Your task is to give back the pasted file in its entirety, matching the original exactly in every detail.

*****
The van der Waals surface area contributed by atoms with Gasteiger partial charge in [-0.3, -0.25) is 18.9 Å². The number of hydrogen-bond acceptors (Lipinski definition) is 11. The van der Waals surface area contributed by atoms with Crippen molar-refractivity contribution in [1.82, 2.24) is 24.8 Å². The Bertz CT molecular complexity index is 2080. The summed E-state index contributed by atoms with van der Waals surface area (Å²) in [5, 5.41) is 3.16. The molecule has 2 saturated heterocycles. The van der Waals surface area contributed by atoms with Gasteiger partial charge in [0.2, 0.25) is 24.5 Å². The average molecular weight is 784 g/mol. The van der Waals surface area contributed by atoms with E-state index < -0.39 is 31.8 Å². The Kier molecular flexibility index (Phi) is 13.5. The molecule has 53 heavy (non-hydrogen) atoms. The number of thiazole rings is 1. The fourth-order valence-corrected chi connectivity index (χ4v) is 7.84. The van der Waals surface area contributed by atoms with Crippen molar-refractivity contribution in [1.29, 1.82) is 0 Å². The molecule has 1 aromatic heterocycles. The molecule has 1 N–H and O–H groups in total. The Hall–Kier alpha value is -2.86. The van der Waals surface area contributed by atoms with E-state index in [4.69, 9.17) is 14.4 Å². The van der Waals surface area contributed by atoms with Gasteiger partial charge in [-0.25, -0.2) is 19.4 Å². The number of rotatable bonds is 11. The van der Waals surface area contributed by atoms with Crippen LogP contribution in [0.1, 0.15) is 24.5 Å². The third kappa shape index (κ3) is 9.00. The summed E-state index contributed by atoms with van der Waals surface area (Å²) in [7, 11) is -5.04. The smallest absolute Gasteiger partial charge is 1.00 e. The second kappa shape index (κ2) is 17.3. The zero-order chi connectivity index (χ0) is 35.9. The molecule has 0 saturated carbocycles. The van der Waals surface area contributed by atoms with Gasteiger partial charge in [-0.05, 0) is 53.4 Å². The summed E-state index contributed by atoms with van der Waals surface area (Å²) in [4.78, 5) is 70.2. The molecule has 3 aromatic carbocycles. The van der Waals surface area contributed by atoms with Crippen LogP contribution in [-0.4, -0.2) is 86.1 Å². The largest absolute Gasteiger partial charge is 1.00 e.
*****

The van der Waals surface area contributed by atoms with Gasteiger partial charge in [-0.3, -0.25) is 18.9 Å². The number of hydrogen-bond acceptors (Lipinski definition) is 11. The van der Waals surface area contributed by atoms with Crippen molar-refractivity contribution in [1.82, 2.24) is 24.8 Å². The Bertz CT molecular complexity index is 2080. The summed E-state index contributed by atoms with van der Waals surface area (Å²) in [5, 5.41) is 3.16. The molecule has 2 saturated heterocycles. The van der Waals surface area contributed by atoms with Gasteiger partial charge in [0.2, 0.25) is 24.5 Å². The average molecular weight is 784 g/mol. The van der Waals surface area contributed by atoms with E-state index < -0.39 is 31.8 Å². The Kier molecular flexibility index (Phi) is 13.5. The molecule has 53 heavy (non-hydrogen) atoms. The number of thiazole rings is 1. The fourth-order valence-corrected chi connectivity index (χ4v) is 7.84. The van der Waals surface area contributed by atoms with Crippen molar-refractivity contribution in [1.29, 1.82) is 0 Å². The molecule has 1 aromatic heterocycles. The molecule has 1 N–H and O–H groups in total. The Hall–Kier alpha value is -2.86. The van der Waals surface area contributed by atoms with E-state index in [4.69, 9.17) is 14.4 Å². The van der Waals surface area contributed by atoms with Gasteiger partial charge in [-0.25, -0.2) is 19.4 Å². The number of rotatable bonds is 11. The van der Waals surface area contributed by atoms with Crippen LogP contribution in [0.1, 0.15) is 24.5 Å². The third kappa shape index (κ3) is 9.00. The summed E-state index contributed by atoms with van der Waals surface area (Å²) in [7, 11) is -5.04. The smallest absolute Gasteiger partial charge is 1.00 e. The second kappa shape index (κ2) is 17.3. The zero-order chi connectivity index (χ0) is 35.9. The molecule has 0 saturated carbocycles. The van der Waals surface area contributed by atoms with Gasteiger partial charge in [-0.05, 0) is 53.4 Å². The summed E-state index contributed by atoms with van der Waals surface area (Å²) in [4.78, 5) is 70.2. The molecule has 3 aromatic carbocycles. The van der Waals surface area contributed by atoms with Crippen LogP contribution in [-0.4, -0.2) is 86.1 Å². The largest absolute Gasteiger partial charge is 1.00 e.